Victory for Hoosier Women: Court Blocks Restrictions on Non-Surgical Abortion in Lafayette
(Indianapolis, Ind.) – Marking a significant victory for Indiana women, a federal district court late Tuesday, Nov. 26 temporarily blocked restrictions on non-surgical abortion scheduled to take effect January 1 while Planned Parenthood’s lawsuit proceeds.
In entering the preliminary injunction on Nov. 26, U.S. District Court Judge Jane Magnus-Stinson found a reasonable likelihood of success in Planned Parenthood’s claim that the law violates its right to equal protection of the law because it treats abortion clinics differently from physicians' offices—even if they prescribe the same medications.
“[The] statute divides medication abortion providers into two groups—‘abortion clinics’ and ‘physician’s offices’—and then treats those groups differently by requiring abortion clinics, but not physician’s offices, to meet physical plant requirements that previously only applied to surgical abortion facilities,” Judge Magnus-Stinson wrote in the ruling. “The State has not presented a rational basis for distinguishing between medication abortion providers in this way.”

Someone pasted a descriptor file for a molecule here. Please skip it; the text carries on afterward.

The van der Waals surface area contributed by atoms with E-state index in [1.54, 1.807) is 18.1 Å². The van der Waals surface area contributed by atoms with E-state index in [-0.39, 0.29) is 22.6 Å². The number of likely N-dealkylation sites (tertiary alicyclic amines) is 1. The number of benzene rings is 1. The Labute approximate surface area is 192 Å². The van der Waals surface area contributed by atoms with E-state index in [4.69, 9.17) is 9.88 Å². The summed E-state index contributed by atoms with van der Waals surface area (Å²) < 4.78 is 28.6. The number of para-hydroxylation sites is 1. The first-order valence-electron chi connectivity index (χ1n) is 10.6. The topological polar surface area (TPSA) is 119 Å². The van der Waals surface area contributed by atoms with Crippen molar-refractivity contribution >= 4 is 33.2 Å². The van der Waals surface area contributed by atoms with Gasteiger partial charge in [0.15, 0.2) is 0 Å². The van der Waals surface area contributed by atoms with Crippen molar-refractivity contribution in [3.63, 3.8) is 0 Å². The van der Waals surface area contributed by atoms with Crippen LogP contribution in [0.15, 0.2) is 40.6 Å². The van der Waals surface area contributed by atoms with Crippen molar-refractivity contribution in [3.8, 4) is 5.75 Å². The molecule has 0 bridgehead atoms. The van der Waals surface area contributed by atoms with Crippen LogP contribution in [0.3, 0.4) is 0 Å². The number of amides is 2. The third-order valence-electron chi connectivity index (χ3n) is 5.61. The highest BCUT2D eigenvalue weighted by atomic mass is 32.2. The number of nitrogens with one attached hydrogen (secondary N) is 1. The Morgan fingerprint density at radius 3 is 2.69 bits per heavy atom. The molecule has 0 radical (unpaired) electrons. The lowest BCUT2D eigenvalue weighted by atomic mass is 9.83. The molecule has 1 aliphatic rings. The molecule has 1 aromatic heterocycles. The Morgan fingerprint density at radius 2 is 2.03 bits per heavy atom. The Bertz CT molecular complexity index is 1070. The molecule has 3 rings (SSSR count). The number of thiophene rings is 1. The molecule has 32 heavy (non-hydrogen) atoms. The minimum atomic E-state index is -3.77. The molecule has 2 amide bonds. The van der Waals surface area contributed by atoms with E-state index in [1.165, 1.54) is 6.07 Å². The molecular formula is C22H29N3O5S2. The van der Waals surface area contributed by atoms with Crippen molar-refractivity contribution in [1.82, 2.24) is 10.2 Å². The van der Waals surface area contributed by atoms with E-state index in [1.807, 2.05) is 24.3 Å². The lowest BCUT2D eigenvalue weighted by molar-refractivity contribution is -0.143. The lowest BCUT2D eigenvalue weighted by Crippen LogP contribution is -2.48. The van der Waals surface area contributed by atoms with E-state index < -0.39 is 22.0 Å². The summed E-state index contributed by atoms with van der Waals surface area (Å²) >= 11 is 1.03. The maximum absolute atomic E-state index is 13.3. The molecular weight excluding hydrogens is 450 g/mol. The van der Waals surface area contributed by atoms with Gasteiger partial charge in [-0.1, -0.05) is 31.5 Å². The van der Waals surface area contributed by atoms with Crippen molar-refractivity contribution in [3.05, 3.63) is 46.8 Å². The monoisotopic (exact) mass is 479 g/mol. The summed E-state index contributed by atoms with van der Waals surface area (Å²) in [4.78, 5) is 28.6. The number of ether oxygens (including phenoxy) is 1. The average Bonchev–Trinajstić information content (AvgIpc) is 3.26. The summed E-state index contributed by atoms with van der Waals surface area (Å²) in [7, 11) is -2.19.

For Hoosiers, the ruling means that Planned Parenthood will continue serving the Lafayette community uninterrupted, as it has done for nearly 50 years.
“We are pleased women in Lafayette will continue to have the safe and legal option of non-surgical abortion available to them while this case proceeds,” said Betty Cockrum, president and CEO of Planned Parenthood of Indiana and Kentucky (PPINK). “We continue to believe that the additional restrictions in this new law are in no way related to patient safety. These restrictions are simply part of a coordinated national effort aimed at ending access to safe, legal abortion by trying to shut down Planned Parenthood health care centers, which also provide Pap tests, breast and testicular cancer screenings, birth control, STD testing and treatment and annual wellness exams.”